Guava -

The fruit of the Guava tree, of which there are about one hundred species, growing abundantly in tropical America, Mexico and the West Indies. That of the cultivated varieties average about the size of a hen's egg or larger and is of many colors and shapes. It is almost equally delicious raw, cooked and canned; as jam, jelly, "cheese" and syrup.

The raw fruit is eaten with sugar and cream, the yellow-fleshed White Guava being generally preferred for dessert purposes. It is, though, very seldom for sale fresh except in the South as it is extremely perishable - when mature, it will not remain in good condition for more than three or four days, and it is not practicable to gather it green and ripen it afterwards as in the case of some other fruits.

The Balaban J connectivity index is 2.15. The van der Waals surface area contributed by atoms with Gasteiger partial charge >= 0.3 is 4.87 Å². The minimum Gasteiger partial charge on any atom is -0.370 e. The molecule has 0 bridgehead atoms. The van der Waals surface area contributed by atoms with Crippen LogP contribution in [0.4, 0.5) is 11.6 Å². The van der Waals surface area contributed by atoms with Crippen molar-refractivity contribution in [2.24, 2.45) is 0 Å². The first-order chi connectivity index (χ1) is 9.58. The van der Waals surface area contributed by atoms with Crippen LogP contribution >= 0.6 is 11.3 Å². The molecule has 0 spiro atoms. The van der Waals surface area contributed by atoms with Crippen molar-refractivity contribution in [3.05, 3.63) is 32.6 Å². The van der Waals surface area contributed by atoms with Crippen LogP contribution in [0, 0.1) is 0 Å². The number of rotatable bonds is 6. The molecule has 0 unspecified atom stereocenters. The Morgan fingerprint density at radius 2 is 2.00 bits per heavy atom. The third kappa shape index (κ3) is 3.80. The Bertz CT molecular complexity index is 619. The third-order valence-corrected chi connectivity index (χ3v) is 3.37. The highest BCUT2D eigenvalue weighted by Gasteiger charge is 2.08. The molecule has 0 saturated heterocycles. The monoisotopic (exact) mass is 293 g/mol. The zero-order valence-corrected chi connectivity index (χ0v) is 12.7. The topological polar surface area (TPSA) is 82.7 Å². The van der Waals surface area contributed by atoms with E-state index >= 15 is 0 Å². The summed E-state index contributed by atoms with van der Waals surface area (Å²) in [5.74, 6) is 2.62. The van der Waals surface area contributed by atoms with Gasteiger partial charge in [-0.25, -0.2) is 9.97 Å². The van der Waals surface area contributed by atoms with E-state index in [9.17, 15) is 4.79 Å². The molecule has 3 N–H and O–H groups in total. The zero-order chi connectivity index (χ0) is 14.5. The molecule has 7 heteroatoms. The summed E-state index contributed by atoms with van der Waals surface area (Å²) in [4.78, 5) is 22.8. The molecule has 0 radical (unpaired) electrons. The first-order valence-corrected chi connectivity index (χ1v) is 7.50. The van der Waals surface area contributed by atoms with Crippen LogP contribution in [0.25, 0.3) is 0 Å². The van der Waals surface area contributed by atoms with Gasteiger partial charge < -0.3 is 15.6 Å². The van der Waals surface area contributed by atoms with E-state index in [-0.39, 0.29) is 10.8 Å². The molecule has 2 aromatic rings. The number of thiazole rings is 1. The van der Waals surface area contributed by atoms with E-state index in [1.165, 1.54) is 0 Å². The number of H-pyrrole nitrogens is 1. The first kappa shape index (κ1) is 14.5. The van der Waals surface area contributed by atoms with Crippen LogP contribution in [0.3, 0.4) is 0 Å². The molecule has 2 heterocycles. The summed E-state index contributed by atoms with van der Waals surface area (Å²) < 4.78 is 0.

The most common varieties for preserving are the red apple-shaped and the yellow pear-shaped. The former is usually rather small, but is of exceedingly fine flavor. Both are heavy bearers - under favorable conditions a single tree will produce annually several bushels of fruit.

Arround Guava in The Grocer's Encyclopedia

Guava Cheese

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